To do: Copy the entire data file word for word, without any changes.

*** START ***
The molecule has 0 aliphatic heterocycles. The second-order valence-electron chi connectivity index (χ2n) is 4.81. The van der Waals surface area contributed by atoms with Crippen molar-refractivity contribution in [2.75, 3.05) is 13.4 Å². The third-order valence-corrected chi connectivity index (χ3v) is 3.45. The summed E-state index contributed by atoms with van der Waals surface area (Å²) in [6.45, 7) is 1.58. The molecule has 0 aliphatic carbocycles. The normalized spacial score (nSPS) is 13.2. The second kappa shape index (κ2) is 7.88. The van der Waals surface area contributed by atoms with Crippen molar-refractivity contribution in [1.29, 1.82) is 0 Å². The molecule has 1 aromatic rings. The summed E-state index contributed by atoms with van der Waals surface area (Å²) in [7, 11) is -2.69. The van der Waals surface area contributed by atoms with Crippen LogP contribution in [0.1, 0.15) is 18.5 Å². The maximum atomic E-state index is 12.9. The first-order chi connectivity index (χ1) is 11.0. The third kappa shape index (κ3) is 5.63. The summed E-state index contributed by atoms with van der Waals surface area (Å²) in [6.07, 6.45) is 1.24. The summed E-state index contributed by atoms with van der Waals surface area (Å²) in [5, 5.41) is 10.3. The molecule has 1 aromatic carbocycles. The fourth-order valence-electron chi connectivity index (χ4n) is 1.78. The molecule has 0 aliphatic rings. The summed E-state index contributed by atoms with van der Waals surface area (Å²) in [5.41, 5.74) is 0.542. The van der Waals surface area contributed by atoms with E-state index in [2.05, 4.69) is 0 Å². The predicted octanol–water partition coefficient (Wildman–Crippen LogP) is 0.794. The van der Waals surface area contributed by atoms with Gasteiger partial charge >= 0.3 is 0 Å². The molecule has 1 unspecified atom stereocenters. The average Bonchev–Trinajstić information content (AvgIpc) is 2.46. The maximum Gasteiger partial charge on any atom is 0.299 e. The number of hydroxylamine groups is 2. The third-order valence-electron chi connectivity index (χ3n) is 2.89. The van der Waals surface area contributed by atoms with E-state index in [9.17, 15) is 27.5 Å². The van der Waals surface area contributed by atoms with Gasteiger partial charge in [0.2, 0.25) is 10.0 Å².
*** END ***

The molecule has 0 aliphatic heterocycles. The second-order valence-electron chi connectivity index (χ2n) is 4.81. The van der Waals surface area contributed by atoms with Crippen molar-refractivity contribution in [2.75, 3.05) is 13.4 Å². The third-order valence-corrected chi connectivity index (χ3v) is 3.45. The summed E-state index contributed by atoms with van der Waals surface area (Å²) in [6.45, 7) is 1.58. The molecule has 0 aliphatic carbocycles. The normalized spacial score (nSPS) is 13.2. The second kappa shape index (κ2) is 7.88. The van der Waals surface area contributed by atoms with Crippen molar-refractivity contribution in [1.29, 1.82) is 0 Å². The molecule has 1 aromatic rings. The summed E-state index contributed by atoms with van der Waals surface area (Å²) in [7, 11) is -2.69. The van der Waals surface area contributed by atoms with Crippen LogP contribution in [0.1, 0.15) is 18.5 Å². The maximum atomic E-state index is 12.9. The first-order chi connectivity index (χ1) is 11.0. The third kappa shape index (κ3) is 5.63. The summed E-state index contributed by atoms with van der Waals surface area (Å²) in [6.07, 6.45) is 1.24. The summed E-state index contributed by atoms with van der Waals surface area (Å²) in [5, 5.41) is 10.3. The molecule has 1 aromatic carbocycles. The fourth-order valence-electron chi connectivity index (χ4n) is 1.78. The molecule has 0 aliphatic rings. The summed E-state index contributed by atoms with van der Waals surface area (Å²) in [5.41, 5.74) is 0.542. The van der Waals surface area contributed by atoms with E-state index in [2.05, 4.69) is 0 Å². The predicted octanol–water partition coefficient (Wildman–Crippen LogP) is 0.794. The van der Waals surface area contributed by atoms with Gasteiger partial charge >= 0.3 is 0 Å². The molecule has 1 unspecified atom stereocenters. The average Bonchev–Trinajstić information content (AvgIpc) is 2.46. The maximum Gasteiger partial charge on any atom is 0.299 e. The number of hydroxylamine groups is 2. The third-order valence-electron chi connectivity index (χ3n) is 2.89. The van der Waals surface area contributed by atoms with E-state index in [9.17, 15) is 27.5 Å². The van der Waals surface area contributed by atoms with Gasteiger partial charge in [0.2, 0.25) is 10.0 Å².